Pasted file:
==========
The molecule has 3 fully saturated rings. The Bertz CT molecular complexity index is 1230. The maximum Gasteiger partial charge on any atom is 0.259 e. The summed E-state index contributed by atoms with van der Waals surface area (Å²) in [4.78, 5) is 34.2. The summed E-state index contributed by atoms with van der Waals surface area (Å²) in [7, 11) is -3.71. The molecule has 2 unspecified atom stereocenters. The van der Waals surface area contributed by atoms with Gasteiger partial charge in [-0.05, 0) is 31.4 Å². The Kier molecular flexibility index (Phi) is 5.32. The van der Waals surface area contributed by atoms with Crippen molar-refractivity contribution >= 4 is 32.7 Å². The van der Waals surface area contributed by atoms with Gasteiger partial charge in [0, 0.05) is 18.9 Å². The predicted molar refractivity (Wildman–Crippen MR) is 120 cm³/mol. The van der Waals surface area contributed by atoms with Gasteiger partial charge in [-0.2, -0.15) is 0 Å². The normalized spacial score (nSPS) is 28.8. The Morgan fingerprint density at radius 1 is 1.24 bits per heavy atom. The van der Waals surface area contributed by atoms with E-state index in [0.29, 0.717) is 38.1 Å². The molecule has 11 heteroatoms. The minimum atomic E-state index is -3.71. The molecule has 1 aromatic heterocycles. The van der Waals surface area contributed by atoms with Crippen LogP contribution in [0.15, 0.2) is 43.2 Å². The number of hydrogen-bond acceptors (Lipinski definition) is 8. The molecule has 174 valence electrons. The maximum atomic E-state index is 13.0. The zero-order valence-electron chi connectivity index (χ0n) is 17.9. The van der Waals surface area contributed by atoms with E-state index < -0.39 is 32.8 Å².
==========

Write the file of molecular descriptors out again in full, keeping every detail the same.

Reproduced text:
The molecule has 3 fully saturated rings. The Bertz CT molecular complexity index is 1230. The maximum Gasteiger partial charge on any atom is 0.259 e. The summed E-state index contributed by atoms with van der Waals surface area (Å²) in [4.78, 5) is 34.2. The summed E-state index contributed by atoms with van der Waals surface area (Å²) in [7, 11) is -3.71. The molecule has 2 unspecified atom stereocenters. The van der Waals surface area contributed by atoms with Gasteiger partial charge in [-0.05, 0) is 31.4 Å². The Kier molecular flexibility index (Phi) is 5.32. The van der Waals surface area contributed by atoms with Crippen molar-refractivity contribution >= 4 is 32.7 Å². The van der Waals surface area contributed by atoms with Gasteiger partial charge in [0, 0.05) is 18.9 Å². The predicted molar refractivity (Wildman–Crippen MR) is 120 cm³/mol. The van der Waals surface area contributed by atoms with Gasteiger partial charge in [-0.2, -0.15) is 0 Å². The normalized spacial score (nSPS) is 28.8. The Morgan fingerprint density at radius 1 is 1.24 bits per heavy atom. The van der Waals surface area contributed by atoms with E-state index in [0.29, 0.717) is 38.1 Å². The molecule has 11 heteroatoms. The minimum atomic E-state index is -3.71. The molecule has 1 aromatic heterocycles. The van der Waals surface area contributed by atoms with Crippen LogP contribution in [0.15, 0.2) is 43.2 Å². The number of hydrogen-bond acceptors (Lipinski definition) is 8. The molecule has 174 valence electrons. The maximum atomic E-state index is 13.0. The zero-order valence-electron chi connectivity index (χ0n) is 17.9. The van der Waals surface area contributed by atoms with E-state index < -0.39 is 32.8 Å².